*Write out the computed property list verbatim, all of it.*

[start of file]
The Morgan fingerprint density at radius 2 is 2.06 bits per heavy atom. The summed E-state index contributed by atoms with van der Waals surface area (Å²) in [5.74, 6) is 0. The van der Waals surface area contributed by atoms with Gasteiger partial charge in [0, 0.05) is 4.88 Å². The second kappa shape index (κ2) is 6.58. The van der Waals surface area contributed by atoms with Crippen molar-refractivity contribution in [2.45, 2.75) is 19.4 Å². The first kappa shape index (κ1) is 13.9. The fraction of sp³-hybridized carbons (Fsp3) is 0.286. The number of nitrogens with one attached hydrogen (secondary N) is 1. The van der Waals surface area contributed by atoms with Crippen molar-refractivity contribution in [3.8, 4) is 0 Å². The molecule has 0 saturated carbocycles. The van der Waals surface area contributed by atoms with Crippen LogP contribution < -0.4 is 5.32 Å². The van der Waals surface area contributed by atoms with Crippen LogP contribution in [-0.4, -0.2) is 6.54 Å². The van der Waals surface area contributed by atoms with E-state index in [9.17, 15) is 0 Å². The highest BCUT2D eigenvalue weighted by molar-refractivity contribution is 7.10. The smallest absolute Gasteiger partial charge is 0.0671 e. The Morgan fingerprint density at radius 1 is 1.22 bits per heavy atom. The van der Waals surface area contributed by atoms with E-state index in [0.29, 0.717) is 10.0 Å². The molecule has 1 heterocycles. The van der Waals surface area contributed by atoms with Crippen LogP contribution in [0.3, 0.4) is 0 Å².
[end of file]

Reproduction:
The Morgan fingerprint density at radius 2 is 2.06 bits per heavy atom. The summed E-state index contributed by atoms with van der Waals surface area (Å²) in [5.74, 6) is 0. The van der Waals surface area contributed by atoms with Gasteiger partial charge in [0, 0.05) is 4.88 Å². The second kappa shape index (κ2) is 6.58. The van der Waals surface area contributed by atoms with Crippen molar-refractivity contribution in [2.45, 2.75) is 19.4 Å². The first kappa shape index (κ1) is 13.9. The fraction of sp³-hybridized carbons (Fsp3) is 0.286. The number of nitrogens with one attached hydrogen (secondary N) is 1. The van der Waals surface area contributed by atoms with Crippen molar-refractivity contribution in [3.8, 4) is 0 Å². The molecule has 0 saturated carbocycles. The van der Waals surface area contributed by atoms with Crippen LogP contribution < -0.4 is 5.32 Å². The van der Waals surface area contributed by atoms with Crippen LogP contribution in [-0.4, -0.2) is 6.54 Å². The van der Waals surface area contributed by atoms with E-state index in [9.17, 15) is 0 Å². The highest BCUT2D eigenvalue weighted by molar-refractivity contribution is 7.10. The smallest absolute Gasteiger partial charge is 0.0671 e. The Morgan fingerprint density at radius 1 is 1.22 bits per heavy atom. The van der Waals surface area contributed by atoms with E-state index in [0.29, 0.717) is 10.0 Å². The molecule has 1 heterocycles. The van der Waals surface area contributed by atoms with Crippen LogP contribution in [0.3, 0.4) is 0 Å².